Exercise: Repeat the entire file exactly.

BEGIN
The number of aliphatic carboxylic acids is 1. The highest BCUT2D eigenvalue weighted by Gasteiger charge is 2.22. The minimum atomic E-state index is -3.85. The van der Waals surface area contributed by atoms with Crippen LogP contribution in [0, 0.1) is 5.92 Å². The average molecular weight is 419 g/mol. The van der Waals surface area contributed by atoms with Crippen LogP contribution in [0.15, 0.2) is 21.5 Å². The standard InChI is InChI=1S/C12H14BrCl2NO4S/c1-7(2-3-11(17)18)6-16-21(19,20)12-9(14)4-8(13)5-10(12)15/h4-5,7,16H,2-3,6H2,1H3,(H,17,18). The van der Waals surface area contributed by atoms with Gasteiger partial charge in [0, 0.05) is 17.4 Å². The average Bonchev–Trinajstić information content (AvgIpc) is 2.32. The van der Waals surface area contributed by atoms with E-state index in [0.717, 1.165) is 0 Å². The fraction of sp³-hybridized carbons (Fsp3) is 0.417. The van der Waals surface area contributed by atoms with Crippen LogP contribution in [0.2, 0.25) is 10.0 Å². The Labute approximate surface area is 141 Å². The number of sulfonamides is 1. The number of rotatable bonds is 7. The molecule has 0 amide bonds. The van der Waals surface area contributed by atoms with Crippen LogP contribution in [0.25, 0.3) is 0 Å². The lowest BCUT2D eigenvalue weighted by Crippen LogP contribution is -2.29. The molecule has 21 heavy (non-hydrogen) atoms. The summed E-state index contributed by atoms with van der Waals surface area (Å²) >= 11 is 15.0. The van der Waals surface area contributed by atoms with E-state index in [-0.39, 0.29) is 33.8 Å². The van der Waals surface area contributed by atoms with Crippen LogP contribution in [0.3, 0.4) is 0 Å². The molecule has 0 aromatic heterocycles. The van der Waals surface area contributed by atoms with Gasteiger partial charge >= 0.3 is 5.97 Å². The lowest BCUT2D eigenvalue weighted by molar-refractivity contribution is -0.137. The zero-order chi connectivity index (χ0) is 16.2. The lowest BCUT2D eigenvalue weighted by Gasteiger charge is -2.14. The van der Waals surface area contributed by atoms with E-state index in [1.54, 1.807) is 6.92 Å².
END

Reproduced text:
The number of aliphatic carboxylic acids is 1. The highest BCUT2D eigenvalue weighted by Gasteiger charge is 2.22. The minimum atomic E-state index is -3.85. The van der Waals surface area contributed by atoms with Crippen LogP contribution in [0, 0.1) is 5.92 Å². The average molecular weight is 419 g/mol. The van der Waals surface area contributed by atoms with Crippen LogP contribution in [0.15, 0.2) is 21.5 Å². The standard InChI is InChI=1S/C12H14BrCl2NO4S/c1-7(2-3-11(17)18)6-16-21(19,20)12-9(14)4-8(13)5-10(12)15/h4-5,7,16H,2-3,6H2,1H3,(H,17,18). The van der Waals surface area contributed by atoms with Gasteiger partial charge in [0, 0.05) is 17.4 Å². The average Bonchev–Trinajstić information content (AvgIpc) is 2.32. The van der Waals surface area contributed by atoms with E-state index in [0.717, 1.165) is 0 Å². The fraction of sp³-hybridized carbons (Fsp3) is 0.417. The van der Waals surface area contributed by atoms with Crippen LogP contribution in [0.2, 0.25) is 10.0 Å². The Labute approximate surface area is 141 Å². The number of sulfonamides is 1. The number of rotatable bonds is 7. The molecule has 0 amide bonds. The van der Waals surface area contributed by atoms with Crippen LogP contribution in [0.25, 0.3) is 0 Å². The lowest BCUT2D eigenvalue weighted by Crippen LogP contribution is -2.29. The molecule has 21 heavy (non-hydrogen) atoms. The summed E-state index contributed by atoms with van der Waals surface area (Å²) >= 11 is 15.0. The van der Waals surface area contributed by atoms with E-state index in [-0.39, 0.29) is 33.8 Å². The van der Waals surface area contributed by atoms with Crippen LogP contribution in [0.3, 0.4) is 0 Å². The molecule has 0 aromatic heterocycles. The van der Waals surface area contributed by atoms with Gasteiger partial charge >= 0.3 is 5.97 Å². The lowest BCUT2D eigenvalue weighted by molar-refractivity contribution is -0.137. The zero-order chi connectivity index (χ0) is 16.2. The lowest BCUT2D eigenvalue weighted by Gasteiger charge is -2.14. The van der Waals surface area contributed by atoms with E-state index in [1.54, 1.807) is 6.92 Å².